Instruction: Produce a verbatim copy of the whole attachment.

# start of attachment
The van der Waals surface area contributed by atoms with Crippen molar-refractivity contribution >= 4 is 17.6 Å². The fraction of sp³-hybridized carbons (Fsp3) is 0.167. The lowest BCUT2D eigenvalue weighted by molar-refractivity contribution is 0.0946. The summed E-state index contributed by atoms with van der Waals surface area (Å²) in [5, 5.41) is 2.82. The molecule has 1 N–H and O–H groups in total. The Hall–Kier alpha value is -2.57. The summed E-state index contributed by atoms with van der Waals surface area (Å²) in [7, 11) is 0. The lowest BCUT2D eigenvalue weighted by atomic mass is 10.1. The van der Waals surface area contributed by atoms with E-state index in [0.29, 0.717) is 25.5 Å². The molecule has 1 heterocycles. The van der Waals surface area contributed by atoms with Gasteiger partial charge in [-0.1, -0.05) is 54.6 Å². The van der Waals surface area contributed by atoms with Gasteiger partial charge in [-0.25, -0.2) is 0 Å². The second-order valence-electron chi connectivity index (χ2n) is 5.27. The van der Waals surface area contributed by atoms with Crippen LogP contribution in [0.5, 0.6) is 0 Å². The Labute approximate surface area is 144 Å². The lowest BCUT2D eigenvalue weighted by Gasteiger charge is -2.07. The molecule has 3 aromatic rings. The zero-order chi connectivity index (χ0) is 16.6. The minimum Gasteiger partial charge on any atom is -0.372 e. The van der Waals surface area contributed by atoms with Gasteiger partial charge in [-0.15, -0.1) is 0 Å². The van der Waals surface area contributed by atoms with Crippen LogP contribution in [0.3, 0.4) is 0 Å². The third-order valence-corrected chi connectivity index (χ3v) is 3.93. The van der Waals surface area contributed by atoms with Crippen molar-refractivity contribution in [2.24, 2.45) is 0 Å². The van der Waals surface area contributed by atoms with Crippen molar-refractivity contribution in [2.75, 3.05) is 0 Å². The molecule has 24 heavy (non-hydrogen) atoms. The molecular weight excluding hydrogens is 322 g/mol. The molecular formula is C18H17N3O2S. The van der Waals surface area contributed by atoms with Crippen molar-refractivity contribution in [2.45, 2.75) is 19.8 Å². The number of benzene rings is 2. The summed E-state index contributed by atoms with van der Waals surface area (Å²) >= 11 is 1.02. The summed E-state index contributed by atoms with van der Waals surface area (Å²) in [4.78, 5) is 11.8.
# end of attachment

The van der Waals surface area contributed by atoms with Crippen molar-refractivity contribution >= 4 is 17.6 Å². The fraction of sp³-hybridized carbons (Fsp3) is 0.167. The lowest BCUT2D eigenvalue weighted by molar-refractivity contribution is 0.0946. The summed E-state index contributed by atoms with van der Waals surface area (Å²) in [5, 5.41) is 2.82. The molecule has 1 N–H and O–H groups in total. The Hall–Kier alpha value is -2.57. The summed E-state index contributed by atoms with van der Waals surface area (Å²) in [7, 11) is 0. The lowest BCUT2D eigenvalue weighted by atomic mass is 10.1. The van der Waals surface area contributed by atoms with E-state index in [0.29, 0.717) is 25.5 Å². The molecule has 1 heterocycles. The van der Waals surface area contributed by atoms with Gasteiger partial charge in [-0.1, -0.05) is 54.6 Å². The van der Waals surface area contributed by atoms with Gasteiger partial charge in [-0.25, -0.2) is 0 Å². The second-order valence-electron chi connectivity index (χ2n) is 5.27. The van der Waals surface area contributed by atoms with Crippen LogP contribution in [0.5, 0.6) is 0 Å². The Labute approximate surface area is 144 Å². The lowest BCUT2D eigenvalue weighted by Gasteiger charge is -2.07. The molecule has 3 aromatic rings. The zero-order chi connectivity index (χ0) is 16.6. The minimum Gasteiger partial charge on any atom is -0.372 e. The van der Waals surface area contributed by atoms with Gasteiger partial charge in [-0.15, -0.1) is 0 Å². The van der Waals surface area contributed by atoms with Crippen LogP contribution in [0.3, 0.4) is 0 Å². The third-order valence-corrected chi connectivity index (χ3v) is 3.93. The van der Waals surface area contributed by atoms with Crippen molar-refractivity contribution in [2.24, 2.45) is 0 Å². The van der Waals surface area contributed by atoms with Crippen molar-refractivity contribution in [2.75, 3.05) is 0 Å². The molecule has 24 heavy (non-hydrogen) atoms. The molecular weight excluding hydrogens is 322 g/mol. The molecular formula is C18H17N3O2S. The van der Waals surface area contributed by atoms with Crippen molar-refractivity contribution in [2.45, 2.75) is 19.8 Å². The number of benzene rings is 2. The summed E-state index contributed by atoms with van der Waals surface area (Å²) >= 11 is 1.02. The summed E-state index contributed by atoms with van der Waals surface area (Å²) in [4.78, 5) is 11.8.